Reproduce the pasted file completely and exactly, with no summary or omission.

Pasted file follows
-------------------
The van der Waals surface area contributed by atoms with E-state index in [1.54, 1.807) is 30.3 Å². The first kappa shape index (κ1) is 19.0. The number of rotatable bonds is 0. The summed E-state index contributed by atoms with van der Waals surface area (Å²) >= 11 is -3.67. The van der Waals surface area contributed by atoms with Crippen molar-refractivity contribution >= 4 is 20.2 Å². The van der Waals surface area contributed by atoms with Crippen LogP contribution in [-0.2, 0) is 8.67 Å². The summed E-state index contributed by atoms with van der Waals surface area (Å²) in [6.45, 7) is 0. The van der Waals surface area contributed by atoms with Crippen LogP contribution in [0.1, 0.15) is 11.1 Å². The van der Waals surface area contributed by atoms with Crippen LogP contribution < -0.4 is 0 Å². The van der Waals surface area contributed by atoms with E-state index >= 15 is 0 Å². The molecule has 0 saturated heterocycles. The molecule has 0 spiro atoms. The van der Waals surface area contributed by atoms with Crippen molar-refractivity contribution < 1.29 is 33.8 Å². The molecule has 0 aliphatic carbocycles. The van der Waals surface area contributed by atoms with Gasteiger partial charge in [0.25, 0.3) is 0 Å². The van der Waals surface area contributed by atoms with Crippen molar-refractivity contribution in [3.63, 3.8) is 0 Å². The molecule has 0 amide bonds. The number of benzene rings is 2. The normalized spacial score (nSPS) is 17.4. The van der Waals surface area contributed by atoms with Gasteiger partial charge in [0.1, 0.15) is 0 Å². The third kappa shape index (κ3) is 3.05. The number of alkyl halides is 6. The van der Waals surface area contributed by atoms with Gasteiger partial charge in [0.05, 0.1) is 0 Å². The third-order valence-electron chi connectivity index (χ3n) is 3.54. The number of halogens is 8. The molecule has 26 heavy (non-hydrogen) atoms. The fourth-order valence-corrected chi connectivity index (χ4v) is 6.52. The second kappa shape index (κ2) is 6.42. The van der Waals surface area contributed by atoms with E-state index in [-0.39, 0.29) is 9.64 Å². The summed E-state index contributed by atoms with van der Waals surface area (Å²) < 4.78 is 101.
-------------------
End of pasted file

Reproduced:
The van der Waals surface area contributed by atoms with E-state index in [1.54, 1.807) is 30.3 Å². The first kappa shape index (κ1) is 19.0. The number of rotatable bonds is 0. The summed E-state index contributed by atoms with van der Waals surface area (Å²) >= 11 is -3.67. The van der Waals surface area contributed by atoms with Crippen molar-refractivity contribution >= 4 is 20.2 Å². The van der Waals surface area contributed by atoms with Crippen LogP contribution in [-0.2, 0) is 8.67 Å². The summed E-state index contributed by atoms with van der Waals surface area (Å²) in [6.45, 7) is 0. The van der Waals surface area contributed by atoms with Crippen LogP contribution in [0.1, 0.15) is 11.1 Å². The van der Waals surface area contributed by atoms with Crippen LogP contribution < -0.4 is 0 Å². The van der Waals surface area contributed by atoms with E-state index >= 15 is 0 Å². The molecule has 0 saturated heterocycles. The molecule has 0 spiro atoms. The van der Waals surface area contributed by atoms with Crippen molar-refractivity contribution < 1.29 is 33.8 Å². The molecule has 0 aliphatic carbocycles. The van der Waals surface area contributed by atoms with Gasteiger partial charge in [0.25, 0.3) is 0 Å². The van der Waals surface area contributed by atoms with Crippen molar-refractivity contribution in [3.63, 3.8) is 0 Å². The molecule has 0 amide bonds. The number of benzene rings is 2. The normalized spacial score (nSPS) is 17.4. The van der Waals surface area contributed by atoms with Gasteiger partial charge in [0.1, 0.15) is 0 Å². The third kappa shape index (κ3) is 3.05. The number of alkyl halides is 6. The van der Waals surface area contributed by atoms with Gasteiger partial charge in [0.05, 0.1) is 0 Å². The third-order valence-electron chi connectivity index (χ3n) is 3.54. The number of halogens is 8. The molecule has 26 heavy (non-hydrogen) atoms. The fourth-order valence-corrected chi connectivity index (χ4v) is 6.52. The second kappa shape index (κ2) is 6.42. The van der Waals surface area contributed by atoms with E-state index in [-0.39, 0.29) is 9.64 Å². The summed E-state index contributed by atoms with van der Waals surface area (Å²) < 4.78 is 101.